Biofilm-forming MDR Staphylococcus spp. are major reservoirs for transmission of ophthalmic infections. The ability of bacteria to aggregate and form biofilm is strictly related to the capacity of producing an extracellular mucoid substance: the slime, whose main component is of polysaccharide nature and consists of glycosaminoglycans.[3] Development of biofilm is considered to be a two-step process; first, the bacteria adhere to a surface mediated by a capsular antigen, namely, capsular polysaccharide/adhesin (PS/A), second, the bacteria multiply to form a multilayered biofilm, associated with production of polysaccharide intercellular adhesin (PIA) which mediates cell to cell adhesion.[4] It has been shown that both Staph aureus and S. epidermidis contain the intercellular adhesion (ica) operon responsible for slime production. This operon contains the intercellular adhesion gene A (icaA) DBC genes, in addition to the icaR gene which exerts a regulatory function. Among ica genes, the icaA and icaD have been reported to play a significant role in biofilm formation.[3]

The icaA gene responsible for PIA poly-N-succinyl β-1-6 glucosamine formation plays an independent role in the biofilm composition and intercellular adhesion. Staphylococcus spp., especially S. aureus, can produce a multilayered biofilm embedded within a glycocalyx or slime layer with heterogeneous protein expression throughout.[5],[6]

The aim of this study is to determine association of icaA with biofilm formation in staphylococci isolated from patients with conjunctivitis, determine association of icaA gene with antibiotic resistance profile in staphylococci causing conjunctivitis, and to assess the reliability of two phenotypic methods used for biofilm detection.


   Materials and Methods Top


Isolates

A total of 50 staphylococcal strains were obtained from 100 conjunctival swabs from patients complaining of inflammatory reactions in the eye (conjunctivitis) without or with other eye diseases or interventions attended the ophthalmology outpatient department of the Research Institute of ophthalmology; the study was conducted in the period from January 2015 to March 2016 who were diagnosed as staphylococcal species bacterial infection. The study protocol was approved by the Faculty of Medicine Ain Shams University Ethical Committee.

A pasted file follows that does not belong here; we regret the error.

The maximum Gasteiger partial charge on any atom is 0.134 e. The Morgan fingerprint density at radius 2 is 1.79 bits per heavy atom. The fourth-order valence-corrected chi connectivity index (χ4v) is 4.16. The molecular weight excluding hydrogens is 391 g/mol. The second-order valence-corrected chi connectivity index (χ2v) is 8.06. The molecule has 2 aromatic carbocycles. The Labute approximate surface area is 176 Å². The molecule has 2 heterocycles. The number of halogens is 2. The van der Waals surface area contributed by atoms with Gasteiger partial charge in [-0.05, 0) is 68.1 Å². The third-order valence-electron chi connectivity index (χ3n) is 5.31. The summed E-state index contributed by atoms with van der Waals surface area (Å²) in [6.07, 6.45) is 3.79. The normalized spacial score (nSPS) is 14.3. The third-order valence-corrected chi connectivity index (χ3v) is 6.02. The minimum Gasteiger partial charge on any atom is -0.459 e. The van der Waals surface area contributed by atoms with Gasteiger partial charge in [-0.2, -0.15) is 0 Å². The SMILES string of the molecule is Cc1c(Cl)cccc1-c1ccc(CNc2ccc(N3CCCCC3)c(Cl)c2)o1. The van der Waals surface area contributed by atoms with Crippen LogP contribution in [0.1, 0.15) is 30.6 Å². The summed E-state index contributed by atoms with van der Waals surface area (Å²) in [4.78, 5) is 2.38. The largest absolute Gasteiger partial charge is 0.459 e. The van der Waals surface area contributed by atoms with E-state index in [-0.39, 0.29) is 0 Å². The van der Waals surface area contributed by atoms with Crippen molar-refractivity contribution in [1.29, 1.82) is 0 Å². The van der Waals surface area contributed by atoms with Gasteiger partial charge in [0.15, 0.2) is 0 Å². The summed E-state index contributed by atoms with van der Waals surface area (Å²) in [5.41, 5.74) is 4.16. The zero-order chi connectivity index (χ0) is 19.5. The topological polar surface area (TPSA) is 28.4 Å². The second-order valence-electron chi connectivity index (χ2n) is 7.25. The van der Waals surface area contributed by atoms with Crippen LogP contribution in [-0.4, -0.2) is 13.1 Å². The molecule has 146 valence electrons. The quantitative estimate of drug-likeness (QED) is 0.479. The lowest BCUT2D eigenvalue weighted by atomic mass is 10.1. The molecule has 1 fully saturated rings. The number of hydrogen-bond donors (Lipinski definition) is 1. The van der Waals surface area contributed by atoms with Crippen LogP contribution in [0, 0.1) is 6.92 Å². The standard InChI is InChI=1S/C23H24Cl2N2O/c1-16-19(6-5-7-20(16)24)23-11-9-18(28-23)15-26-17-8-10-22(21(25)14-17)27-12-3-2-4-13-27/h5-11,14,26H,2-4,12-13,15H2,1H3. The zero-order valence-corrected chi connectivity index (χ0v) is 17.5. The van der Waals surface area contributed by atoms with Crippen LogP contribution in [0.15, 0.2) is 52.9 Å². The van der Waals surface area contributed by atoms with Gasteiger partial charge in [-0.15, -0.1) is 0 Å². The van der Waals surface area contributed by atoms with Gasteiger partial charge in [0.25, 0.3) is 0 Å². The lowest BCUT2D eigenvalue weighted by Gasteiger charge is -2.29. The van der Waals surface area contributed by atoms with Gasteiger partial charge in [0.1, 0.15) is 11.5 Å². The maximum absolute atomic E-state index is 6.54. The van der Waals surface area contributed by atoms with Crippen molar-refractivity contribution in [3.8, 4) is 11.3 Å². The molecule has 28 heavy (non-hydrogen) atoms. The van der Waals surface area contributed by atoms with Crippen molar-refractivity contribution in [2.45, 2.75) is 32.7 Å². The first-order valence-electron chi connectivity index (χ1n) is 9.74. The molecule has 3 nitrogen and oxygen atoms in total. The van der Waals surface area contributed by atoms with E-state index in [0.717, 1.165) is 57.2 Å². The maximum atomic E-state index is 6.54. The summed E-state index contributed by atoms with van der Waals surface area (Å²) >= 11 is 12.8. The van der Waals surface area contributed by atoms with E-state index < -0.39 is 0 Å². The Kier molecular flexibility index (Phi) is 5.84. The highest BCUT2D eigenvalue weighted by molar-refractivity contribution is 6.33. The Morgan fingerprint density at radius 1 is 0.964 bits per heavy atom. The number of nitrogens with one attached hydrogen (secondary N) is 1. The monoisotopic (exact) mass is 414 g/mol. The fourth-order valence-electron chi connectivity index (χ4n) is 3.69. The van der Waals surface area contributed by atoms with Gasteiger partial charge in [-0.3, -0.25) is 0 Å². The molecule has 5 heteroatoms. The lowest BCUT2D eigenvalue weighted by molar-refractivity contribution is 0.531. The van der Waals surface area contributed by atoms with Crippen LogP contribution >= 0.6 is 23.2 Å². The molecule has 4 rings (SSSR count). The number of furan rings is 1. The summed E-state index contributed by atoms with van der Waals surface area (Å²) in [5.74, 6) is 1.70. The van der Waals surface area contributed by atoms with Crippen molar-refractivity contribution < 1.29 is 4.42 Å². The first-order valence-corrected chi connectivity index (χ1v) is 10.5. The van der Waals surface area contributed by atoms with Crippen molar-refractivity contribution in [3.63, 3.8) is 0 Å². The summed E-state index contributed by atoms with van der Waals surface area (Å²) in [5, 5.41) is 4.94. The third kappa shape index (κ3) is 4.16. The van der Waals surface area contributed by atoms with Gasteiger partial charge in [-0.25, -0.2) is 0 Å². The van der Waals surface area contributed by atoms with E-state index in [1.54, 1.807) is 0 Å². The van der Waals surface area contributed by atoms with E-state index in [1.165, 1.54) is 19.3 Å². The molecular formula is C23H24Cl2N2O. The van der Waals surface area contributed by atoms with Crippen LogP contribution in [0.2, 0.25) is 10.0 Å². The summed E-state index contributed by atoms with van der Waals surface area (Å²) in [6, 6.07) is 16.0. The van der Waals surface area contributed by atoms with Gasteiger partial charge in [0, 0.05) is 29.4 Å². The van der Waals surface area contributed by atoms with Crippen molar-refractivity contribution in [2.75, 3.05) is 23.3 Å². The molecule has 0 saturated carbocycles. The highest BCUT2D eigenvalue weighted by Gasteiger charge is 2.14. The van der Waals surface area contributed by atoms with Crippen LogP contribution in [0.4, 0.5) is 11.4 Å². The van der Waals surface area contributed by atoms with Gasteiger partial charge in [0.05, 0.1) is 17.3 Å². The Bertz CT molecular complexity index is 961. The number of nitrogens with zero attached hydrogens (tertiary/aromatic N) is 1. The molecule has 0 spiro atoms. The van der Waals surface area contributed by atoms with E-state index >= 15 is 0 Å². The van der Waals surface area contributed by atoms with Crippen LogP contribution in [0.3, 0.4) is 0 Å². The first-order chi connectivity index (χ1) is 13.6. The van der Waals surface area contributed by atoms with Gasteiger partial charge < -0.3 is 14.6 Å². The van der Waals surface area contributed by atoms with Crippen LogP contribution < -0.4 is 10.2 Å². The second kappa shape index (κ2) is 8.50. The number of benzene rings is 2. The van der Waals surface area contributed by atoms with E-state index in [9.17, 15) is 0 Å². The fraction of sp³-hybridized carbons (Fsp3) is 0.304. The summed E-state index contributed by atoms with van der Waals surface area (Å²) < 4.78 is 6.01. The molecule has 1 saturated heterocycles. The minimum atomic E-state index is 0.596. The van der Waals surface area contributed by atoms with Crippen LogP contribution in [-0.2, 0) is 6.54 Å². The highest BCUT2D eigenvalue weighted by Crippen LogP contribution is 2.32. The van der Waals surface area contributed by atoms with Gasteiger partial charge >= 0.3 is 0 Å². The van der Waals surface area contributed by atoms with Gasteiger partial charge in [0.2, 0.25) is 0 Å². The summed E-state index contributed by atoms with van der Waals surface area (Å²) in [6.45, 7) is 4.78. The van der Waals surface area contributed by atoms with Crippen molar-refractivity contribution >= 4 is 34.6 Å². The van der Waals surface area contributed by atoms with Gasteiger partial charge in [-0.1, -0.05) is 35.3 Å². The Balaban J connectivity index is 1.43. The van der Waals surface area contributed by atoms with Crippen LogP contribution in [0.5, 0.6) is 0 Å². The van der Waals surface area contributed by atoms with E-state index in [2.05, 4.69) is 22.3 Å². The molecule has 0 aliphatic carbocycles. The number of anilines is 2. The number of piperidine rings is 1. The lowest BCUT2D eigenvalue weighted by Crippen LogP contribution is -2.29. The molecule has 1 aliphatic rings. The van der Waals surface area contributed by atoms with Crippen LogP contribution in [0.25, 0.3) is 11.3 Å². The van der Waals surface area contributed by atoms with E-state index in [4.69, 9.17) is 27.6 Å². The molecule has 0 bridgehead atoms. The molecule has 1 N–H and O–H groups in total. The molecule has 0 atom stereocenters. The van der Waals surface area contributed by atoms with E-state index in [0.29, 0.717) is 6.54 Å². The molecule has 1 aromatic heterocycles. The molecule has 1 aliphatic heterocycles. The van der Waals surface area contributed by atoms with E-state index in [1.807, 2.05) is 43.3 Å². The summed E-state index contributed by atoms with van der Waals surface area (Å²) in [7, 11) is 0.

Specimen collection

Conjunctival swabbing was taken from the lower fornix of each case and was cultured onto surface of blood agar and mannitol salt agar plates (Oxoid, UK). Inoculated media were incubated aerobically at 37°C for maximum up to 48 h. Identification of Staphylococcus isolates was done by conventional methods including hemolytic activity on blood agar, acid production from mannitol, Gram-positive cocci in clusters by light microscopy, and catalase-positive reaction.[7] Final identification was done using Dry spot STAPHYTECT PLUS (Oxoid, UK) which is a latex slide agglutination test card used in the differentiation of Staphylococcus aureus by detection of clumping factor, Protein A, and certain polysaccharides.

Antimicrobial susceptibility using disc diffusion method

Antibiotic susceptibility of all isolates was done by disc diffusion method and results' interpretation was done according to.[8] Using a sterile loop, 3–5 well-isolated colonies from the pure culture of the organism were emulsified in sterile saline; the turbidity of the suspension was matched to the turbidity of 0.5 McFarland standards (BioMérieux, France) which was then swabbed on Muller Hinton agar (Oxoid, UK) supplemented with 2% NaCl. Antibiotics tested include penicillin, amoxicillin, ampicillin, cefoxitin, ceftriaxone, ciprofloxacin, vancomycin, amikacin, gentamycin, erythromycin, clindamycin, rifampicin, trimethoprim/sulfamethoxazole, and linezolid. Multidrug resistance was reported as a single isolate resistant (intermediate or complete) to three or more unique antimicrobial classes.[9]

Evaluation of biofilm formation by Staphylococcus isolates

Congo red agar (CRA method)